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Part One: The Great Experiment
There was no one left for the soldiers to kill or plunder, not a soul on which to vent their fury; for mercy would never have made them keep their hands off anyone if action was possible. So Caesar now ordered them to raze the whole City and Sanctuary to the ground, leaving the towers that overtopped the others . . . and the stretch of wall enclosing the City on the west—the wall to serve as protection for the garrison that was to be left, the towers to show later generations what a proud and mighty city had been humbled by the gallant sons of Rome. All the rest of the fortifications encircling the City were so completely leveled with the ground that no one visiting the spot would believe it had once been inhabited. This then was the end to which the mad folly of revolutionaries brought Jerusalem, a magnificent city renowned to the ends of the earth.—JOSEPHUS, The Jewish War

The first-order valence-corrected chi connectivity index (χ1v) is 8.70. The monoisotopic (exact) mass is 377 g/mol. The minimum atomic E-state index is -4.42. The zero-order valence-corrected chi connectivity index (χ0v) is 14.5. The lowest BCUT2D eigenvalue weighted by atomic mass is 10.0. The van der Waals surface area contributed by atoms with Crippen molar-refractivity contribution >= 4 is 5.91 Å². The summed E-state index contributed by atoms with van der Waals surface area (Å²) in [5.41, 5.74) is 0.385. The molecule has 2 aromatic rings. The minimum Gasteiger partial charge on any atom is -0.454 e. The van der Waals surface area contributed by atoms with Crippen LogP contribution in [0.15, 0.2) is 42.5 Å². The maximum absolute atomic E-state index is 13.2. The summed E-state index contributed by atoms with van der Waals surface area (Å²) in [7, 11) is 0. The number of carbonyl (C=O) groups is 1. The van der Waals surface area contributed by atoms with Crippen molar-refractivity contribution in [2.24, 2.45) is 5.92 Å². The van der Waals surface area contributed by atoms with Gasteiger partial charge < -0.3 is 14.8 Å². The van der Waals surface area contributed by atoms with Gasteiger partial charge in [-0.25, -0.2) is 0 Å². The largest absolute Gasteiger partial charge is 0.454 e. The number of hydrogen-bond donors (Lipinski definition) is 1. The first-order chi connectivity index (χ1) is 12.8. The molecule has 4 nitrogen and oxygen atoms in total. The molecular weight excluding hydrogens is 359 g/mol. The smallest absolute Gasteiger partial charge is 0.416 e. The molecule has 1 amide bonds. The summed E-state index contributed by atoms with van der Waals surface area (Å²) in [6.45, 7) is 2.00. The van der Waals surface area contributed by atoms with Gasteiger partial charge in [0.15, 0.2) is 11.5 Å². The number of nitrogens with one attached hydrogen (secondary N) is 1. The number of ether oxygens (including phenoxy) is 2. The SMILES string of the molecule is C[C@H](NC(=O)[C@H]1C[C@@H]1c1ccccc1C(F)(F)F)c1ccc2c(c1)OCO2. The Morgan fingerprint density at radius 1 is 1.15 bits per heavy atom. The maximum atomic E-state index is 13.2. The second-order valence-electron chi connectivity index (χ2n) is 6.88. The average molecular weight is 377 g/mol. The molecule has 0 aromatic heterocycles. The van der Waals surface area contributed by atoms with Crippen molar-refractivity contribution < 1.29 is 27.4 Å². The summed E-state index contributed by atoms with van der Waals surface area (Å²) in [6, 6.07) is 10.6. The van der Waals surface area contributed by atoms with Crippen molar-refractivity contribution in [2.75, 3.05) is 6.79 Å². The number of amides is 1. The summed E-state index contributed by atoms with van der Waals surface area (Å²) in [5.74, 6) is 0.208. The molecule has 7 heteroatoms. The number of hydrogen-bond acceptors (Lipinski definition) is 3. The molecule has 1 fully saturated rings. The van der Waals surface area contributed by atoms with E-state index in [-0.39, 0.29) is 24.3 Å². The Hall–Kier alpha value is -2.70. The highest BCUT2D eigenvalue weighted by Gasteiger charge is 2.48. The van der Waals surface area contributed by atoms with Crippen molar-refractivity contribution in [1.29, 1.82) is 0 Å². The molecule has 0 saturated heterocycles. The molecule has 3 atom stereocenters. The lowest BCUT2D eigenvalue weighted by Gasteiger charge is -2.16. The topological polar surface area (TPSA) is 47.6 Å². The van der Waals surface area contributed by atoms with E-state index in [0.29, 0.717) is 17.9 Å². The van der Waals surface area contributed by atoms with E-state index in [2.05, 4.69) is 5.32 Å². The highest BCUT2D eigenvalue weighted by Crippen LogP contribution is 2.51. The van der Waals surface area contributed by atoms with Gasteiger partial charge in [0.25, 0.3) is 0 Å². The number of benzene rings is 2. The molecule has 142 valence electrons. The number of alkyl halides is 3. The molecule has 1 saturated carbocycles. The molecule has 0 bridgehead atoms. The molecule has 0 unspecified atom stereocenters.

The loss of Jewish sovereignty was the defining political event in the life of the Jewish people. Before then, Judea with its capital Jerusalem had been a province of the Roman Empire, paying heavy tribute to Rome yet conducting its affairs with perceived, if not complete, autonomy. Despite intense discord among Judea’s religious and political factions, King Herod had restored the splendor of the Temple, which served as the center of legislative and religious activity. But the capriciousness of Roman rule angered many Jews and provoked them to armed revolt. In 70 CE, following a three-year siege, Titus crushed the Jewish uprising and burned the Temple, leveling the city—as Josephus describes, so that “no one visiting the spot would believe it had once been inhabited.” Sixty-five years later, Rome put down a second Jewish rebellion with a brutality that deterred all further insurrection. Though some Jews always continued to live in the Land of Israel, the vast majority over the next eighteen centuries tried to follow the Jewish way of life outside its borders.